Wallace D. Wattles imparted with the knowledge more than a hundred years ago:

“[A] man must pass from the competitive to the creative mindset to achieve whatever he wants to achieve; otherwise, he cannot be in harmony with the Formless Intelligence, which is always creative and never competitive.” 

I made a decision to lead a creative life. I quit my job and started nurturing my creative side. I started a blog and learned to draw. I determined the purpose of my life and wrote down my life philosophies. I wrote down the philosophy behind my creativity too.

Choosing creativity over competition helped me listen to the tiny voice inside me which wanted me to create. To make something that will make me happy. As it used to when I was a child. It didn’t care whether it was any good, sellable, or will make any difference in anyone’s life. It wants me to create something which will make a difference to me. Something that will make me happy. 

Listen to that voice because if you don’t, it will die. And with it, a big chunk of you will die too.

10. Never, Never, Never Give Up — stick around

Ah! the good old Mr. Chrurchill. He wrote the history so that “history is kind to him,” and he taught us how to be our best in our darkest hour. But the mental model he gave us will keep him alive in our minds forever. Because we are at times where “giving up” is too easy and “sticking to it” is rare.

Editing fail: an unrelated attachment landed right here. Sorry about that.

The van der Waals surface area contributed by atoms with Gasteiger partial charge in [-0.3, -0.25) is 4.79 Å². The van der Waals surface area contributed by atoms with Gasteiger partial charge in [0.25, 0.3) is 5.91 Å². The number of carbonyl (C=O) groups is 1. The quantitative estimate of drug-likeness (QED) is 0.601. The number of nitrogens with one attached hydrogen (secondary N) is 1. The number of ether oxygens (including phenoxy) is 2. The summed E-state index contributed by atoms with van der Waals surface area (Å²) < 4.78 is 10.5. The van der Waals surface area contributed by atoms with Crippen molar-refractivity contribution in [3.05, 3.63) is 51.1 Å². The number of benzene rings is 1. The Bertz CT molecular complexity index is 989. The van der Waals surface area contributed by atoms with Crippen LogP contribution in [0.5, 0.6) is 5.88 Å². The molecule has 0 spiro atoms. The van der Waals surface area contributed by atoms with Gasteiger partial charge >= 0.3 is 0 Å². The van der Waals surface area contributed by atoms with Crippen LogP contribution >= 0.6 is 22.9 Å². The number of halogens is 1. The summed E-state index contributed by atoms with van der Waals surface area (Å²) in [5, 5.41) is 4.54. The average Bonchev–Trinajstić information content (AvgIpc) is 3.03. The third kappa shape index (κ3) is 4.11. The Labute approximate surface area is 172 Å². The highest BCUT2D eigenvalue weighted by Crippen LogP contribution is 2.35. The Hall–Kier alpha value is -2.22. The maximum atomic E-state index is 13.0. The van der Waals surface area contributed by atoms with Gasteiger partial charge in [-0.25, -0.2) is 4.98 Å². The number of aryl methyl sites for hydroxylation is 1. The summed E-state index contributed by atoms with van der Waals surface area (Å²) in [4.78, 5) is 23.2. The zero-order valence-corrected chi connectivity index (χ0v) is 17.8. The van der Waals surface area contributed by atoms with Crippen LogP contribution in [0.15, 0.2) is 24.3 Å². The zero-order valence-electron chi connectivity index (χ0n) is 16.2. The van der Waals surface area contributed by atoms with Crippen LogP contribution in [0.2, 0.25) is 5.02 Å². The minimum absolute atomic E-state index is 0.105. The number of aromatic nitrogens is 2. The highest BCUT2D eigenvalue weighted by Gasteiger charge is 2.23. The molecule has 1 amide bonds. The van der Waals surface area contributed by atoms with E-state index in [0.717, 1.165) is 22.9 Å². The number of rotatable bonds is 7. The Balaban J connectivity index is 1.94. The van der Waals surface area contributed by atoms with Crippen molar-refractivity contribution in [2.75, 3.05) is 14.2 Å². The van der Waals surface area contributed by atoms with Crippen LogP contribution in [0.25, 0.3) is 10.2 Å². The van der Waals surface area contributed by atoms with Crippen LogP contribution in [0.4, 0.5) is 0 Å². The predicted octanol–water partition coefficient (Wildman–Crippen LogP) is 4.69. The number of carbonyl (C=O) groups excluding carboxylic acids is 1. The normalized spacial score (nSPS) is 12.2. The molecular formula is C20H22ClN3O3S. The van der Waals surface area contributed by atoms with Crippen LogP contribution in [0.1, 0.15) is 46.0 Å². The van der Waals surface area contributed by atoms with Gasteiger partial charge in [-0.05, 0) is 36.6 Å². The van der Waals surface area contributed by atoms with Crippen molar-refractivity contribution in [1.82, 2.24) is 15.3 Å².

When the going gets tough, we fight a battle with us every single day. And when I hear Mr. Churchill thundering voice saying, “Never, never, never give up.” I get filled with new enthusiasm to keep going.


To summarise here are my ten mental models for writing. 

  1. There is nothing new under the sun.
  2. Beginner vs. imposter.
  3. Resistance is the writer’s number one enemy. 
  4. Everything You Desire Is On The Other Side Of The Fear Model
  5. Trickster vs Martyr Model
  6. Shitty first draft model.
  7. A day is all you have got.
  8. We are all amateurs.
  9. Choose creativity over the competition.
  10. Never, never, never give up.

Next Step

You probably would have heard of more and perhaps have your own favorite ones. 

You can either become a collector of mental models or focus on acquiring a deep understanding of a few and use them to help change your mindset.

I would leave you with a little story.

Richard Feynman liked to tell this story about something his father taught him: “You can know the name of that bird in all the languages of the world, but when you’re finished, you’ll know absolutely nothing whatever about the bird.” 

Photo by Robert Keane on Unsplash